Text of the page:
Chocolate Enrobing: How It Works Using a Chocolate Enrober

Enrobing is a process in the confectionery industry meant to cover a confection or snack with chocolate or chocolate coatings. This was used to be a slow process as it involved manually dipping the pieces into melted chocolate by hand. But, with the increasing demand for chocolate-coated sweets, the process has been improved by using a chocolate enrober.

Chocolate enrobing is performed with chocolate or compound coatings, which are replacement products made from a combination of cocoa, sweeteners, and vegetable fat. Compound coatings tend to set faster and don’t require tempering. They include wafer bars, jellies, fondant centres, ice cream, biscuits, and nuts. Enrobing chocolate allows for greater production rates with lower capital costs than moulding.

Read to learn more about how the process works:

The Basic Components of a Chocolate Enrobing Machine

Chocolate enrobers come in various sizes, suitable for small-scale and large-scale production. Also, they are available in various designs to meet all requirements. Whether fitted with a tempering machine internally or externally, chocolate enrobers come with the basic components. The centres that enter the enrober must be maintained. Warmer centres may result in potential bloom issues because of the residual heat increasing the chocolate temperature of the enrobed sweets. Also, cold centres can cause the coating shell to bloom and crack because of the expansion of the centre mass when it warms.

The centres of the machine are fed on a feed band and moved to a wire belt. It is imperative to maintain the coating medium at a constant temperature and in a controlled condition in an agitated tank. The coating medium is then pumped to a flow pan, which creates a continuous curtain of coating and feeds a bottoming device. This results in a bed of coating forming and flooding the mesh band. To complete the coating process, the centres are passed through this curtain and bed and covered on all surfaces. An air blower forces off the excess chocolate from the product while a licking roller controls the amount of mass left on the sweet’s underside. A vibrator removes excess chocolate and improves the sweet’s look.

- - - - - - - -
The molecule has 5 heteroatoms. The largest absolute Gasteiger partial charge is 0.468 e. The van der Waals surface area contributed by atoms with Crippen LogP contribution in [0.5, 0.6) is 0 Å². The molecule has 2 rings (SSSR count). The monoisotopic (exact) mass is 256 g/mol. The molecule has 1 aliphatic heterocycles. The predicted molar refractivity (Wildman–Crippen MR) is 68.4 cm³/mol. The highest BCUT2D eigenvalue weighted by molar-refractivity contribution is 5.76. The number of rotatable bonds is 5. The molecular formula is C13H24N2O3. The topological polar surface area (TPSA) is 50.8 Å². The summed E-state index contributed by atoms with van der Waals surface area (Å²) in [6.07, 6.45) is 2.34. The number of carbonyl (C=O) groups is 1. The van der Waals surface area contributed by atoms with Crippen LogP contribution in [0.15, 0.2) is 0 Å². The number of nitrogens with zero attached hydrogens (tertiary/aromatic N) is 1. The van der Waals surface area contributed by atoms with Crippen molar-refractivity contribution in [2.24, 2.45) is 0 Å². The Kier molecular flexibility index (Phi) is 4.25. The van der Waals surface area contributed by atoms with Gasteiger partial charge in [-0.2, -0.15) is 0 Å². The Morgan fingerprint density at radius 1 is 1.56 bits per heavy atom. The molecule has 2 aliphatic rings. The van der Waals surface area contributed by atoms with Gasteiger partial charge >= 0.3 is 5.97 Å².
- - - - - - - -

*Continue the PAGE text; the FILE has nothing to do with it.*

Cooling the Chocolate-Enrobed Products

After the enrobing process, the products enter a cooling tunnel where their coatings harden. Temperature changes in the tunnel are done gradually to avoid blooming issues. The chocolate coating and the filling are cooled own to around 18 degrees Celsius to make sure there won’t be any issues when packing them.

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